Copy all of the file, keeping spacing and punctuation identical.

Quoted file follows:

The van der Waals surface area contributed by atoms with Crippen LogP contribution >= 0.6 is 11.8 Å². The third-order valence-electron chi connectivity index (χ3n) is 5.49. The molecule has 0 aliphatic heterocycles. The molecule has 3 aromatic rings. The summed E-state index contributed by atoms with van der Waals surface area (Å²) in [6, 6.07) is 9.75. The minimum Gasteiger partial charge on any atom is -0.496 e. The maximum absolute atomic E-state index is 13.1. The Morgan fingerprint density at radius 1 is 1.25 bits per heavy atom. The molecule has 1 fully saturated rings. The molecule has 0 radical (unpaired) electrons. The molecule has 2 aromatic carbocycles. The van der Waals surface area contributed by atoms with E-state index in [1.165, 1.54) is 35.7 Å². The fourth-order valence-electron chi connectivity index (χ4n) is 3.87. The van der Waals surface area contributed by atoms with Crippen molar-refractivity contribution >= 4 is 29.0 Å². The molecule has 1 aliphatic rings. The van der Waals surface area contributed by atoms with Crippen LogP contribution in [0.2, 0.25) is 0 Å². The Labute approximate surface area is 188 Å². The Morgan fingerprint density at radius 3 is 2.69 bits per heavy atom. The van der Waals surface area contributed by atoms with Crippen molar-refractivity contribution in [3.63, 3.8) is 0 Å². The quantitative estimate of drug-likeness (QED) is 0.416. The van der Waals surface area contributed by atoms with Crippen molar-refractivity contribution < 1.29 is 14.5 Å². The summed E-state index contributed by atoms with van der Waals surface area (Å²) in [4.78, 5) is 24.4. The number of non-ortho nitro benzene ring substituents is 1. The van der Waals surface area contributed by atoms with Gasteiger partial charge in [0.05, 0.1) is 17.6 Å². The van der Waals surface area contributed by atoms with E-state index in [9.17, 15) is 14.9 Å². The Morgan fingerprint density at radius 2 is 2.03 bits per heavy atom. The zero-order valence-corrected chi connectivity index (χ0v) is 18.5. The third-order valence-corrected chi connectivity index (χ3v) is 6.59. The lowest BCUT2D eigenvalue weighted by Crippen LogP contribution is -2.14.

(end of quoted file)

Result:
The van der Waals surface area contributed by atoms with Crippen LogP contribution >= 0.6 is 11.8 Å². The third-order valence-electron chi connectivity index (χ3n) is 5.49. The molecule has 0 aliphatic heterocycles. The molecule has 3 aromatic rings. The summed E-state index contributed by atoms with van der Waals surface area (Å²) in [6, 6.07) is 9.75. The minimum Gasteiger partial charge on any atom is -0.496 e. The maximum absolute atomic E-state index is 13.1. The Morgan fingerprint density at radius 1 is 1.25 bits per heavy atom. The molecule has 1 fully saturated rings. The molecule has 0 radical (unpaired) electrons. The molecule has 2 aromatic carbocycles. The van der Waals surface area contributed by atoms with E-state index in [1.165, 1.54) is 35.7 Å². The fourth-order valence-electron chi connectivity index (χ4n) is 3.87. The van der Waals surface area contributed by atoms with Crippen molar-refractivity contribution >= 4 is 29.0 Å². The molecule has 1 aliphatic rings. The van der Waals surface area contributed by atoms with Crippen LogP contribution in [0.2, 0.25) is 0 Å². The Labute approximate surface area is 188 Å². The Morgan fingerprint density at radius 3 is 2.69 bits per heavy atom. The van der Waals surface area contributed by atoms with Crippen molar-refractivity contribution in [3.63, 3.8) is 0 Å². The quantitative estimate of drug-likeness (QED) is 0.416. The van der Waals surface area contributed by atoms with Crippen molar-refractivity contribution < 1.29 is 14.5 Å². The summed E-state index contributed by atoms with van der Waals surface area (Å²) in [4.78, 5) is 24.4. The number of non-ortho nitro benzene ring substituents is 1. The van der Waals surface area contributed by atoms with Gasteiger partial charge in [0.05, 0.1) is 17.6 Å². The van der Waals surface area contributed by atoms with E-state index in [9.17, 15) is 14.9 Å². The Morgan fingerprint density at radius 2 is 2.03 bits per heavy atom. The zero-order valence-corrected chi connectivity index (χ0v) is 18.5. The third-order valence-corrected chi connectivity index (χ3v) is 6.59. The lowest BCUT2D eigenvalue weighted by Crippen LogP contribution is -2.14.